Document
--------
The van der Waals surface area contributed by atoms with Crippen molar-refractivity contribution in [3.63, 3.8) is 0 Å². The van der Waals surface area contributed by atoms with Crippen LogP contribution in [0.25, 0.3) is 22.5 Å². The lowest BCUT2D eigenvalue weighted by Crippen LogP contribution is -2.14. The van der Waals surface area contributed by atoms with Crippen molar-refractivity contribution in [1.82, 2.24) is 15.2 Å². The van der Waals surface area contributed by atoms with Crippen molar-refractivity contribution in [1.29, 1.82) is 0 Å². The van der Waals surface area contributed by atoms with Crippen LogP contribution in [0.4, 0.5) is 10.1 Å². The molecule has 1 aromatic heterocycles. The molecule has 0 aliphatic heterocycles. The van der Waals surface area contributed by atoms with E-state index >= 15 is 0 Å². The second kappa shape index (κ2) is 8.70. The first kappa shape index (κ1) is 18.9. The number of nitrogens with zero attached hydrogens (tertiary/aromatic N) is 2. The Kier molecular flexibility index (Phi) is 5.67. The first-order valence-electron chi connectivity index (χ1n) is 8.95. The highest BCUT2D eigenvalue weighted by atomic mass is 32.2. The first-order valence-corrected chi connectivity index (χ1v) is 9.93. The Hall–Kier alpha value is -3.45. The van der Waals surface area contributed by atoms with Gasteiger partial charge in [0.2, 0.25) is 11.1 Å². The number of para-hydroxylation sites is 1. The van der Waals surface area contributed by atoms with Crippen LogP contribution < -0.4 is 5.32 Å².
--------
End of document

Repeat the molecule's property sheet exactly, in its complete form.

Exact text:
The van der Waals surface area contributed by atoms with Crippen molar-refractivity contribution in [3.63, 3.8) is 0 Å². The van der Waals surface area contributed by atoms with Crippen LogP contribution in [0.25, 0.3) is 22.5 Å². The lowest BCUT2D eigenvalue weighted by Crippen LogP contribution is -2.14. The van der Waals surface area contributed by atoms with Crippen molar-refractivity contribution in [1.82, 2.24) is 15.2 Å². The van der Waals surface area contributed by atoms with Crippen molar-refractivity contribution in [1.29, 1.82) is 0 Å². The van der Waals surface area contributed by atoms with Crippen LogP contribution in [0.4, 0.5) is 10.1 Å². The molecule has 1 aromatic heterocycles. The molecule has 0 aliphatic heterocycles. The van der Waals surface area contributed by atoms with E-state index >= 15 is 0 Å². The second kappa shape index (κ2) is 8.70. The first kappa shape index (κ1) is 18.9. The number of nitrogens with zero attached hydrogens (tertiary/aromatic N) is 2. The Kier molecular flexibility index (Phi) is 5.67. The first-order valence-electron chi connectivity index (χ1n) is 8.95. The highest BCUT2D eigenvalue weighted by atomic mass is 32.2. The first-order valence-corrected chi connectivity index (χ1v) is 9.93. The Hall–Kier alpha value is -3.45. The van der Waals surface area contributed by atoms with Gasteiger partial charge in [0.2, 0.25) is 11.1 Å². The number of para-hydroxylation sites is 1. The van der Waals surface area contributed by atoms with Crippen LogP contribution < -0.4 is 5.32 Å².